If the lump is mobile over the contracted muscles it is superficial to the muscles and if it is fixed, it is adherent to the muscle.
- Hernial sites for expansile impulse on coughing
- Pulsations if present: expansile (aortic) or transmitted (lump over aorta)
- Dull or resonant
For rub (perisplenitis and perihepatitis)
Swellings in the Abdominal Wall
1. Fluctuant swelling with no signs of inflammation
2. Swelling becomes prominent when the abdominal muscles contract
3. Irregularity in the affected rib or deformity of the spine
1. It moves with respiration but is not mobile sideways
2. The swelling is continuous with the liver dullness without a band of colonic resonance
1. Oval smooth swelling, the size of an egg
2. Moves with respiration, can be moved sideways but cannot be pushed down into the loin (like kidney swelling)
Chronic Cholecystitis and Cholelithiasis
1. Pain over the right rectus muscle radiating to the inferior angle of scapula, aggravated after fatty meals. Often the patient makes an attempt to get relief by frequent belching or vomiting but relief is seldom complete.
2. Gall bladder may be palpable.
3. Murphy’s sign is positive: i.e. Tenderness under the right costal margin at the lateral border of the rectus muscle when the patient takes a deep breath. This occurs due to the descent of the inflamed gallbladder which touches the examiner’s fingers. If a stone is present in the common bile duct there is a triad of intermittent colic, intermittent jaundice and fever with chills and rigors. By Courvoisier’s law, gall bladder is not palpable.
1. Pain in the right hypochondrial region referred to the shoulders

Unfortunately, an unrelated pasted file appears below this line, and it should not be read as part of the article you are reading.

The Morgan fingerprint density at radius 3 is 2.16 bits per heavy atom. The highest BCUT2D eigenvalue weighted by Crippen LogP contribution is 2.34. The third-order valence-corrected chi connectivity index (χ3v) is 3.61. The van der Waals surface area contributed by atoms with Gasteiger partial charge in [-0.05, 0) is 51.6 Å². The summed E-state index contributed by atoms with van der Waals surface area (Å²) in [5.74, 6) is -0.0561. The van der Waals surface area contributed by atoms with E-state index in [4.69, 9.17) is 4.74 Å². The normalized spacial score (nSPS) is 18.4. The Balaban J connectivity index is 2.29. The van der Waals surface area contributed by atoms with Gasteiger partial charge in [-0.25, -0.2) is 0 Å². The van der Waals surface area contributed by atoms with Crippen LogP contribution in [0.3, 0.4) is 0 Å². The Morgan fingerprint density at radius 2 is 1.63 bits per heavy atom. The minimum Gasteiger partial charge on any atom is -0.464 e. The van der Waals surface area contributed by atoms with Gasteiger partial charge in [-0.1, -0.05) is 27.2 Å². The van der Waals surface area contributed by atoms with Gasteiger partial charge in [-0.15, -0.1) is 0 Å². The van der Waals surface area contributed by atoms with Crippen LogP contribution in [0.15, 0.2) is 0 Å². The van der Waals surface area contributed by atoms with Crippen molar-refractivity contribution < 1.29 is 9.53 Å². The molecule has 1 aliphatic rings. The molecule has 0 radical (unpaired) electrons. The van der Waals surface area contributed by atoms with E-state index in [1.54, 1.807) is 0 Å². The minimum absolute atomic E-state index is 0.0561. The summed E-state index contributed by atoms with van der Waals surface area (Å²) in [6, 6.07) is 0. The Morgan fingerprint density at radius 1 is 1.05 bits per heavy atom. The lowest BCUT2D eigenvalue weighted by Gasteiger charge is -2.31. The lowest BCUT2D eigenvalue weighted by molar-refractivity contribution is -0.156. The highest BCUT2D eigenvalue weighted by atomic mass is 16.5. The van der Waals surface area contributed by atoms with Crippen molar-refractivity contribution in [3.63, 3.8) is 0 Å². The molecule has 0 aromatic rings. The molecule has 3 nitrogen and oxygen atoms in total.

2. Diffuse tender swelling in the right hypochondrial region
3. Signs of septicemia: High fever with rigors, sweating and marked tachycardia
4. Screening: Raised and fixed diaphragm with gas under it
5. Features of the causative condition e.g. perforated peptic ulcer, liver abscess
Stomach and Duodenum
Carcinoma of Pylorus:
1. There is irregular firm lump which moves on respiration
2. Patient is usually elderly and has anorexia and weight loss
3. Barium meal would show filling defect
Sub-Acute Perforation of a Peptic Ulcer
1. Localized, tender, inflammatory mass may be present with a central abscess
2. History of peptic ulcer
3. Barium meal would reveal the ulcer
Hepatic Flexure of Colon
This usually causes a lump in the right iliac fossa which may be drawn towards the right hypochondriac region by fibrosis.
Carcinoma of Colon
1. This commonly occurs in men above the age 40 years
2. There is alternate diarrhea and constipation.
3. The lump is irregular, firm and moves poorly on respiration
4. Occult blood may be present in stools
5. Filling defect may be seen on barium enema.
1. There is sudden intermittent abdominal pain with vomiting.
2. Absolute constipation may be replaced later by passage of blood and mucus (red current jelly) per anum without fecal odour.
3. There may be curved, sausage shaped lump in the line of the colon with its concavity towards the umbilicus. The lump may harden under examining fingers synchronously with an attack of screaming.
4. Barium enema would show typical pincer shaped ending of the radio-opaque material.